by Marc Herstand, MSW, CISW
About seventeen years ago my oldest son Ari was playing in a middle school all city honors band. One performance he made a mistake which made him feel terrible. His all city honors band director, Mr. Saltzman, saw that Ari was distressed and put his arm around him and asked what was going on. When Ari explained his mistake Mr. Saltzman told him that there are mistakes made in almost every performance everywhere. Ari felt tremendously relieved and is currently making a living as a singer songwriter, consultant and book author on the music business industry.
Several years after Ari graduated from High School Mr. Saltzman was getting discouraged and thinking about quitting as a band director. One day he received a package in the mail with Ari’s first CD. In this CD was one song entitled, “Mr. Saltzman” and it described how Ari thought of him as a hero who “gives his love and never really knows his impact”. Mr. Saltzman wrote back to Ari that it brought tears to his eyes and changed his idea about leaving the field.
In his chapter entitled, “Best Actor in a Supporting Role” in his book Living a Life That Matters, Rabbi Harold Kushner discusses how we often do not realize the impact we have on other people’s lives, which can lead to burnout resulting from a “sense of futility; the fear that all the hard work isn’t making a difference” The cure, Kushner states is to “…realize how much of a difference (we are making) in people’s lives, even if no one bothers to thank (us).” Kushner also talks about individuals who have come out of very difficult backgrounds and done great things will generally attribute their success to one person who believed in them.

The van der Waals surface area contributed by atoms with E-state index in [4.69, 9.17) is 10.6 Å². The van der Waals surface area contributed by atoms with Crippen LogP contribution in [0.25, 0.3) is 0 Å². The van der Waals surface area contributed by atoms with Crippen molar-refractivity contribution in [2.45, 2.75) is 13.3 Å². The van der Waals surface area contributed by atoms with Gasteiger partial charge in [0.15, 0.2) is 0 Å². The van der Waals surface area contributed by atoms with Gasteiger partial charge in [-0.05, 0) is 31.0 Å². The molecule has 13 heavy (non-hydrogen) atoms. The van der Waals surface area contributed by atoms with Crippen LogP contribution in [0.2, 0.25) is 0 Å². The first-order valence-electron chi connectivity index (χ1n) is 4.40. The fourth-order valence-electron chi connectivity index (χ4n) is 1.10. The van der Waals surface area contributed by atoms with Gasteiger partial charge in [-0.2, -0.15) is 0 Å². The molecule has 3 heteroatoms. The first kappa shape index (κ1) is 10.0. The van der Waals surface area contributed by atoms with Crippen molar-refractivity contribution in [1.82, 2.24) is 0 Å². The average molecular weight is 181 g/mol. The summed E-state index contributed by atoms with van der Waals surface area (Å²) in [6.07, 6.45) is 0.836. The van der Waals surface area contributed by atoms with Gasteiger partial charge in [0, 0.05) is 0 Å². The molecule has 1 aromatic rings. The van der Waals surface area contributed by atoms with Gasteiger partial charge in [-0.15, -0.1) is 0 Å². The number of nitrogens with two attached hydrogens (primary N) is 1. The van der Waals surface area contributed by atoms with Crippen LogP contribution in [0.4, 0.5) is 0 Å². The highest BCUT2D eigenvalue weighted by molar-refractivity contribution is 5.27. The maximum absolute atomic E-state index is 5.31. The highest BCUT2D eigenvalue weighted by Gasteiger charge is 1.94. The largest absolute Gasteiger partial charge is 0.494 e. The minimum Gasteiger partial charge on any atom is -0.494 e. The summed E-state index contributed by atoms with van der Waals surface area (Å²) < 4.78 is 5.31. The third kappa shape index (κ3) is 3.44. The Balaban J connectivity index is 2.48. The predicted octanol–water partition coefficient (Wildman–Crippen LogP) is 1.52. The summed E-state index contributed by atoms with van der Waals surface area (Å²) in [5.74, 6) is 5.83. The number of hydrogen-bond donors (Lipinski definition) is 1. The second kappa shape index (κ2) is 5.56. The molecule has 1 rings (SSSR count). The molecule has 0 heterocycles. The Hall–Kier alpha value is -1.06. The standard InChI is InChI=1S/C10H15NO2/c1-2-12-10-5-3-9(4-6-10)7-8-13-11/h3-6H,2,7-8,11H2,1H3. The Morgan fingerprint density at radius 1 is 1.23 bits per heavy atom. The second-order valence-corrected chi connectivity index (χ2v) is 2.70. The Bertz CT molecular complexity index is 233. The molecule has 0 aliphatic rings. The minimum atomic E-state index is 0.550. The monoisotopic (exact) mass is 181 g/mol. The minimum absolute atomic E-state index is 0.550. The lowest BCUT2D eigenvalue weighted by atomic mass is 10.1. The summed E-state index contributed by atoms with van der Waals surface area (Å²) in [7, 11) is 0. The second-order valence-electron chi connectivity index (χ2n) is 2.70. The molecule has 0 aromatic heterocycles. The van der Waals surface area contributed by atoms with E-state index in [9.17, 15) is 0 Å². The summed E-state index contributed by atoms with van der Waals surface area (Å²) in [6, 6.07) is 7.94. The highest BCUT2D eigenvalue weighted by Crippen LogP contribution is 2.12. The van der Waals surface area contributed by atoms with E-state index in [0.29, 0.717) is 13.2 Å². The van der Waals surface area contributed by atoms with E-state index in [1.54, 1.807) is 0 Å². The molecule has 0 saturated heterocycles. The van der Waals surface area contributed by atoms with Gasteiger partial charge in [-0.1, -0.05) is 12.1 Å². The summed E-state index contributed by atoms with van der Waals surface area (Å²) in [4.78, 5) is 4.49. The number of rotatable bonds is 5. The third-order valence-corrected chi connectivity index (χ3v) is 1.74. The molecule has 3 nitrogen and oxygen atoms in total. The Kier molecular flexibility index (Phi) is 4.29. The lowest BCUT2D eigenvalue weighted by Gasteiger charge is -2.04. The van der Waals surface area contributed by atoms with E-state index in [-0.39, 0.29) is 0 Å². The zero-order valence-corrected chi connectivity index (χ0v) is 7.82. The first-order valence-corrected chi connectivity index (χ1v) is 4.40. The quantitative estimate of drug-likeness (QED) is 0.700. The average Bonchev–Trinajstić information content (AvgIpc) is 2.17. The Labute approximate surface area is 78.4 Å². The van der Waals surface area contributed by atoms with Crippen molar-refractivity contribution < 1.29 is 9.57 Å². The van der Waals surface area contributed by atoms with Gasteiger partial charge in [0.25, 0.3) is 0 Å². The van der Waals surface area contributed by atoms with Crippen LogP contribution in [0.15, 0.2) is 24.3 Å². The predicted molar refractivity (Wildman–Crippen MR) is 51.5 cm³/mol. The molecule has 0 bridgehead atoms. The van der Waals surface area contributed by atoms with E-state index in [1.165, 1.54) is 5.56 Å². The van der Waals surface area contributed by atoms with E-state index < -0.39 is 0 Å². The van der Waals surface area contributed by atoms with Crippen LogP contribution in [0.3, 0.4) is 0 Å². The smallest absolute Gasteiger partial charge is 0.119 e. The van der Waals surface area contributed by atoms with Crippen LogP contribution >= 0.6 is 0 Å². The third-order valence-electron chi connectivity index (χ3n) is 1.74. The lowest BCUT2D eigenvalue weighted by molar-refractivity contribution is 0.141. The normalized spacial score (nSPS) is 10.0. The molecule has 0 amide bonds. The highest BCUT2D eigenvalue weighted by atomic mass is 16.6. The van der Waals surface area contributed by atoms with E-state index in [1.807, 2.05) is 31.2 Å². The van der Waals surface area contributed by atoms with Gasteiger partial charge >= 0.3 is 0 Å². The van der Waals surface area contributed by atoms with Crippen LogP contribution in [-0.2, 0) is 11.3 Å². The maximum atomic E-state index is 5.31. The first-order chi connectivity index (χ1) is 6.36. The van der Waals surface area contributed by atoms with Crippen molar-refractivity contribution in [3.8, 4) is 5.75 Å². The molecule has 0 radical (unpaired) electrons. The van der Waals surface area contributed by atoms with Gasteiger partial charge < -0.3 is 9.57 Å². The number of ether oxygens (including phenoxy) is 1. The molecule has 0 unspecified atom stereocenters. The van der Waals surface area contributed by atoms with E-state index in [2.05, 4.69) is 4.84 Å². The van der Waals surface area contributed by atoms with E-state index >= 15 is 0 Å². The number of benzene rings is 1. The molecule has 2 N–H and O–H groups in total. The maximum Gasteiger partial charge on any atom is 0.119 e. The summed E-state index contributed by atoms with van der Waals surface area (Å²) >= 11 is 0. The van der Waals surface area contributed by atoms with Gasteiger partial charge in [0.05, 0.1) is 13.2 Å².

I hope that all of you, my fellow social workers, know the impact you are having on your clients, students, staff and communities, even if no one thanks you. Although your work will not make you famous or wealthy, its impact is priceless. Whether you are working in child welfare as a supervisor, initial assessment worker or ongoing worker, as a hospital or medical social worker, as a nursing home social worker, school social worker, as a clinical social worker in private practice or in the public sector, as a social worker with runaway youth or homeless adults, as a program coordinator, community organizer, administrator or any other social work role, you have an impact beyond your knowledge. The clients need you and our society needs you! Thank you for what you do every day to touch individual lives and make this a better world.